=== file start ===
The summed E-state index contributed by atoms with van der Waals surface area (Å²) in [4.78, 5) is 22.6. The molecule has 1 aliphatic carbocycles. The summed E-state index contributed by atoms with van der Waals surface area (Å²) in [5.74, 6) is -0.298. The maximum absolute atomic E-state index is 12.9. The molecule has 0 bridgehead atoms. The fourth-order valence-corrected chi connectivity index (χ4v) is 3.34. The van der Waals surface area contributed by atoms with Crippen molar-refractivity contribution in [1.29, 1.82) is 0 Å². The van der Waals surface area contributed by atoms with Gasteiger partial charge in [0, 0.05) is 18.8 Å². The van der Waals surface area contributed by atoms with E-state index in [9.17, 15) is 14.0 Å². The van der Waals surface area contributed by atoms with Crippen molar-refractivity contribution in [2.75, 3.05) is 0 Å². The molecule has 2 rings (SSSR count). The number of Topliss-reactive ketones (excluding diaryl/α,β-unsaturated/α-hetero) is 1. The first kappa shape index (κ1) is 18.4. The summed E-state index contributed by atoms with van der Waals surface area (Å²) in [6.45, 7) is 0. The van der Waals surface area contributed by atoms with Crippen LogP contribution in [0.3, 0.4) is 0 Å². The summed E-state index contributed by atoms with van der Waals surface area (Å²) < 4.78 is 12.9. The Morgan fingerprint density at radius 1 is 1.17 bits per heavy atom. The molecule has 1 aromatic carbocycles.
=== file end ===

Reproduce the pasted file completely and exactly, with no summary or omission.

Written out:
The summed E-state index contributed by atoms with van der Waals surface area (Å²) in [4.78, 5) is 22.6. The molecule has 1 aliphatic carbocycles. The summed E-state index contributed by atoms with van der Waals surface area (Å²) in [5.74, 6) is -0.298. The maximum absolute atomic E-state index is 12.9. The molecule has 0 bridgehead atoms. The fourth-order valence-corrected chi connectivity index (χ4v) is 3.34. The van der Waals surface area contributed by atoms with Crippen molar-refractivity contribution in [1.29, 1.82) is 0 Å². The van der Waals surface area contributed by atoms with Gasteiger partial charge in [0, 0.05) is 18.8 Å². The van der Waals surface area contributed by atoms with E-state index in [9.17, 15) is 14.0 Å². The van der Waals surface area contributed by atoms with Crippen molar-refractivity contribution in [2.75, 3.05) is 0 Å². The molecule has 2 rings (SSSR count). The number of Topliss-reactive ketones (excluding diaryl/α,β-unsaturated/α-hetero) is 1. The first kappa shape index (κ1) is 18.4. The summed E-state index contributed by atoms with van der Waals surface area (Å²) in [6.45, 7) is 0. The van der Waals surface area contributed by atoms with Crippen LogP contribution in [0.3, 0.4) is 0 Å². The summed E-state index contributed by atoms with van der Waals surface area (Å²) < 4.78 is 12.9. The Morgan fingerprint density at radius 1 is 1.17 bits per heavy atom. The molecule has 1 aromatic carbocycles.